As an aside, if you're happy setting the speed with a small screwdriver or you get inventive with a plastic rod and some glue the 25w module makes a lovely manual speed controller. I have one set up here just now, stripped naked of all plastic and aluminium, running six Nexus fans at 9v the unit is not even warm.


    Quote Originally Posted by eponymous View Post
    I reckon you could do most of this with a PIC and a PIC programmer.
    <chuckle> The controller is a PIC, a PIC32MX460F512L in fact, built into a ready assembled module. It is quite a powerful beast to be honest, the main reasons for choosing it are:

    1) The pre-assembled module saves messing around trying to solder the tiny surface mount PIC.

    2) This particular module has a number of nice features including: inbuilt voltage regulation, inbuilt USB port, some switches and LEDs and comes pre-programmed with some useful software. It can be tested straight out of the box with nothing for then a USB cable.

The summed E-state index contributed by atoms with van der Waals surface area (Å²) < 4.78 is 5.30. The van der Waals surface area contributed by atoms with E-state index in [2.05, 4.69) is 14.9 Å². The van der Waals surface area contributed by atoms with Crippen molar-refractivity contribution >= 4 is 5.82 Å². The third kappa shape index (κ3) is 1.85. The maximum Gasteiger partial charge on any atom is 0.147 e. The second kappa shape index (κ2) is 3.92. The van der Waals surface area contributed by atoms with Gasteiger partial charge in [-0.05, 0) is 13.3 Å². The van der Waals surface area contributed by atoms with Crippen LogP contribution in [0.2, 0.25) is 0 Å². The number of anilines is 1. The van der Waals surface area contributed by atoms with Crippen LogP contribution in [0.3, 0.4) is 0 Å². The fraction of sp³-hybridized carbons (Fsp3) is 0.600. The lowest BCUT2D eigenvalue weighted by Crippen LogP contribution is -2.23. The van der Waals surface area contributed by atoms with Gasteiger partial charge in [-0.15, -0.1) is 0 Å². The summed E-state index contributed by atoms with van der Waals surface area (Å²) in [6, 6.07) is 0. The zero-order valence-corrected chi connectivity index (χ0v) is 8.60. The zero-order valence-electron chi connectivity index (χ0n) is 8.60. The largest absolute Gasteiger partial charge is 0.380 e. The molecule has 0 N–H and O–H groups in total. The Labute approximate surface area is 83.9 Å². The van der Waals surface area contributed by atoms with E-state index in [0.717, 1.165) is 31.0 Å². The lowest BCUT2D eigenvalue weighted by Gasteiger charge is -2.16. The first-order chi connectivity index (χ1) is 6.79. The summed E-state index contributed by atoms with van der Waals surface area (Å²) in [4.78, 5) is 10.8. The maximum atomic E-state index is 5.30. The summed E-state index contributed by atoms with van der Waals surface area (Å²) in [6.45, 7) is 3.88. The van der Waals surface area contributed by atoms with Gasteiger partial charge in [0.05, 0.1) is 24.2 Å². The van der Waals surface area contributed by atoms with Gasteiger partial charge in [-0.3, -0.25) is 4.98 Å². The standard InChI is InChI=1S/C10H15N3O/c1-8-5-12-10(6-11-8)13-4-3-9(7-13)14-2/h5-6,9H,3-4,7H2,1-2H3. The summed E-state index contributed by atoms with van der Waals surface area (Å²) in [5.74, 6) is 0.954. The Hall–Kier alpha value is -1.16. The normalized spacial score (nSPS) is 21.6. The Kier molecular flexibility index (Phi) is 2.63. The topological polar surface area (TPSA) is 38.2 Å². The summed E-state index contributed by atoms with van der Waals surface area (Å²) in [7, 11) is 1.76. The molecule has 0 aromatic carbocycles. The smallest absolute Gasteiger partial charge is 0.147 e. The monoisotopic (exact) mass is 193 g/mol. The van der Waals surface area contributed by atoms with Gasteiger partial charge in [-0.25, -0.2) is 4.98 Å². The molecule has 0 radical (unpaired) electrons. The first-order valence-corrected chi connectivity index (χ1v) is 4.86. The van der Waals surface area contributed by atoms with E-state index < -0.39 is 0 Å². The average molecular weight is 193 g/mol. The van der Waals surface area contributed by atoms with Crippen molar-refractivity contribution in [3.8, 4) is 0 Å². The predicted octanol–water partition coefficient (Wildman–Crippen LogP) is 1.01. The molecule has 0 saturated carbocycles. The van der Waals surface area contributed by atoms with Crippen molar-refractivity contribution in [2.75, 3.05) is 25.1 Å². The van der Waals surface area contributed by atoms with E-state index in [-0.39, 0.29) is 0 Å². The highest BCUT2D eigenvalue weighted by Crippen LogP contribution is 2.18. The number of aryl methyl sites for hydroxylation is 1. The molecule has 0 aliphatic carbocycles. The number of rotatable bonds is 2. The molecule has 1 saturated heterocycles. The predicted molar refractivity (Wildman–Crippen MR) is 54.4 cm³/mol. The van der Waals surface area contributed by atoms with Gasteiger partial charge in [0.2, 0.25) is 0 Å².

3) The pre-programmed software allows the module to be programmed with nothing more than a small windows/linux application and a USB cable. No special programmer is required.

    4) I needed more than 16 control lines and this was the cheapest option I could find .

    N.B. You'll find the phrase 'tested out of the box' or 'tested before modification' appears several times in my replies. I'm trying very hard to ensure that each individual module used in this project can be tested with the absolute minimum amount of work. You buy the module from wherever you like, you test the module with the minimum amount of fuss, you send it back if it doesn't work. Once a module has been modified you are on your own, well, I'll help diagnose where I can.

    Edit:

    Quote Originally Posted by Hondacity View Post
    ecat

    awesome list

    addin some huge heatsinks and fan mounts for the heatsink